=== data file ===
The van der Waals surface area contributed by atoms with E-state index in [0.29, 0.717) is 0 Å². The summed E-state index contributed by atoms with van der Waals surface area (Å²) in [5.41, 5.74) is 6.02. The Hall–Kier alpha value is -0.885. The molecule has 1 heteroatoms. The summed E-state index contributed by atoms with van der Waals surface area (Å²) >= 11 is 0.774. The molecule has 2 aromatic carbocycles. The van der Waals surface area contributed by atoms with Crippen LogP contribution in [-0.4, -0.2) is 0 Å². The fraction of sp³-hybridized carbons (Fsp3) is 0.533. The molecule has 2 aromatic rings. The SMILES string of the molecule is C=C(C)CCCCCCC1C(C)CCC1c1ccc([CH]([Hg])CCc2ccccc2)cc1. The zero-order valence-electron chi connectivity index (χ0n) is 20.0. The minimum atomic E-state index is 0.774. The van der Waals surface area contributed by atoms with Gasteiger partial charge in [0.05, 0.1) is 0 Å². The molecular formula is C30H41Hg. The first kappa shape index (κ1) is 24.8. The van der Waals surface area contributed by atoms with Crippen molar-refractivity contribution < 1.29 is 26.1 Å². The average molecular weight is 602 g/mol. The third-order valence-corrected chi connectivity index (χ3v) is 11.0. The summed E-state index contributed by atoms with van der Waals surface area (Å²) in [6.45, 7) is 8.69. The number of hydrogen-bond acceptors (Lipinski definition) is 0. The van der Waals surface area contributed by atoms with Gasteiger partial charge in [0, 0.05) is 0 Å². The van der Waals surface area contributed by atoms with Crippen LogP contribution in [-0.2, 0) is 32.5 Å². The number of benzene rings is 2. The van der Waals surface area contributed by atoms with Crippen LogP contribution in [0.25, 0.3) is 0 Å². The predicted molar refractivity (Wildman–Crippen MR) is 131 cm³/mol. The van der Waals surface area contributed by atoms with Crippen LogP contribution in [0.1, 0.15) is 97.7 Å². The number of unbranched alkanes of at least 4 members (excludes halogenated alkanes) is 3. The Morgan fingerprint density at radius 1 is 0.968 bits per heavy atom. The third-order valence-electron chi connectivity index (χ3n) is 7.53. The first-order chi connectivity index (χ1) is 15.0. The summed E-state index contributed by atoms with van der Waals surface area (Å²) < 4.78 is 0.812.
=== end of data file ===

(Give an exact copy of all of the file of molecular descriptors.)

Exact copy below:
The van der Waals surface area contributed by atoms with E-state index in [0.29, 0.717) is 0 Å². The summed E-state index contributed by atoms with van der Waals surface area (Å²) in [5.41, 5.74) is 6.02. The Hall–Kier alpha value is -0.885. The molecule has 1 heteroatoms. The summed E-state index contributed by atoms with van der Waals surface area (Å²) >= 11 is 0.774. The molecule has 2 aromatic carbocycles. The van der Waals surface area contributed by atoms with Crippen LogP contribution in [-0.4, -0.2) is 0 Å². The fraction of sp³-hybridized carbons (Fsp3) is 0.533. The molecule has 2 aromatic rings. The SMILES string of the molecule is C=C(C)CCCCCCC1C(C)CCC1c1ccc([CH]([Hg])CCc2ccccc2)cc1. The zero-order valence-electron chi connectivity index (χ0n) is 20.0. The minimum atomic E-state index is 0.774. The van der Waals surface area contributed by atoms with Gasteiger partial charge in [0.05, 0.1) is 0 Å². The molecular formula is C30H41Hg. The first kappa shape index (κ1) is 24.8. The van der Waals surface area contributed by atoms with Crippen molar-refractivity contribution < 1.29 is 26.1 Å². The average molecular weight is 602 g/mol. The third-order valence-corrected chi connectivity index (χ3v) is 11.0. The summed E-state index contributed by atoms with van der Waals surface area (Å²) in [6.45, 7) is 8.69. The number of hydrogen-bond acceptors (Lipinski definition) is 0. The van der Waals surface area contributed by atoms with Gasteiger partial charge in [0, 0.05) is 0 Å². The van der Waals surface area contributed by atoms with Crippen LogP contribution in [-0.2, 0) is 32.5 Å². The number of benzene rings is 2. The van der Waals surface area contributed by atoms with Crippen LogP contribution in [0.25, 0.3) is 0 Å². The predicted molar refractivity (Wildman–Crippen MR) is 131 cm³/mol. The van der Waals surface area contributed by atoms with Crippen LogP contribution in [0.1, 0.15) is 97.7 Å². The number of unbranched alkanes of at least 4 members (excludes halogenated alkanes) is 3. The Morgan fingerprint density at radius 1 is 0.968 bits per heavy atom. The third-order valence-electron chi connectivity index (χ3n) is 7.53. The first-order chi connectivity index (χ1) is 15.0. The summed E-state index contributed by atoms with van der Waals surface area (Å²) < 4.78 is 0.812.